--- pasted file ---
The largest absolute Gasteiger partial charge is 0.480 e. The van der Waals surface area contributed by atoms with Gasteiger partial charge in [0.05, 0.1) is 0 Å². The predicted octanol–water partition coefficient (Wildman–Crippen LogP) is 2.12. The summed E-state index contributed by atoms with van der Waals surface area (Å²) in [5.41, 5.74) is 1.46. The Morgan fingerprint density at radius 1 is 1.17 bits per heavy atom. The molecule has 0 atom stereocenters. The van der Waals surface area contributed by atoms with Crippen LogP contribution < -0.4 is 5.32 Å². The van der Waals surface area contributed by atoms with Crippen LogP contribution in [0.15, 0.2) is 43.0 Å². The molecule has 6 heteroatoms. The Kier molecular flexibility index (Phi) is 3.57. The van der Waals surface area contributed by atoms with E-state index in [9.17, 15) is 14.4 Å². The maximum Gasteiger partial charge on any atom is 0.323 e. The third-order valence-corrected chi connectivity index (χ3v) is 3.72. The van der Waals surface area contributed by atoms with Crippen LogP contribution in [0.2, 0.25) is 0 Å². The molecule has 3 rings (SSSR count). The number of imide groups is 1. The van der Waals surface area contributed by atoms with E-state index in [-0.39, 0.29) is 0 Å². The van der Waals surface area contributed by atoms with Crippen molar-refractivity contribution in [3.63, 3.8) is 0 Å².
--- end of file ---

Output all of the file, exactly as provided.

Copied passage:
The largest absolute Gasteiger partial charge is 0.480 e. The van der Waals surface area contributed by atoms with Gasteiger partial charge in [0.05, 0.1) is 0 Å². The predicted octanol–water partition coefficient (Wildman–Crippen LogP) is 2.12. The summed E-state index contributed by atoms with van der Waals surface area (Å²) in [5.41, 5.74) is 1.46. The Morgan fingerprint density at radius 1 is 1.17 bits per heavy atom. The molecule has 0 atom stereocenters. The van der Waals surface area contributed by atoms with Crippen LogP contribution < -0.4 is 5.32 Å². The van der Waals surface area contributed by atoms with Crippen LogP contribution in [0.15, 0.2) is 43.0 Å². The molecule has 6 heteroatoms. The Kier molecular flexibility index (Phi) is 3.57. The van der Waals surface area contributed by atoms with E-state index in [9.17, 15) is 14.4 Å². The maximum Gasteiger partial charge on any atom is 0.323 e. The third-order valence-corrected chi connectivity index (χ3v) is 3.72. The van der Waals surface area contributed by atoms with Crippen LogP contribution in [0.2, 0.25) is 0 Å². The molecule has 3 rings (SSSR count). The number of imide groups is 1. The van der Waals surface area contributed by atoms with E-state index in [-0.39, 0.29) is 0 Å². The van der Waals surface area contributed by atoms with Crippen molar-refractivity contribution in [3.63, 3.8) is 0 Å².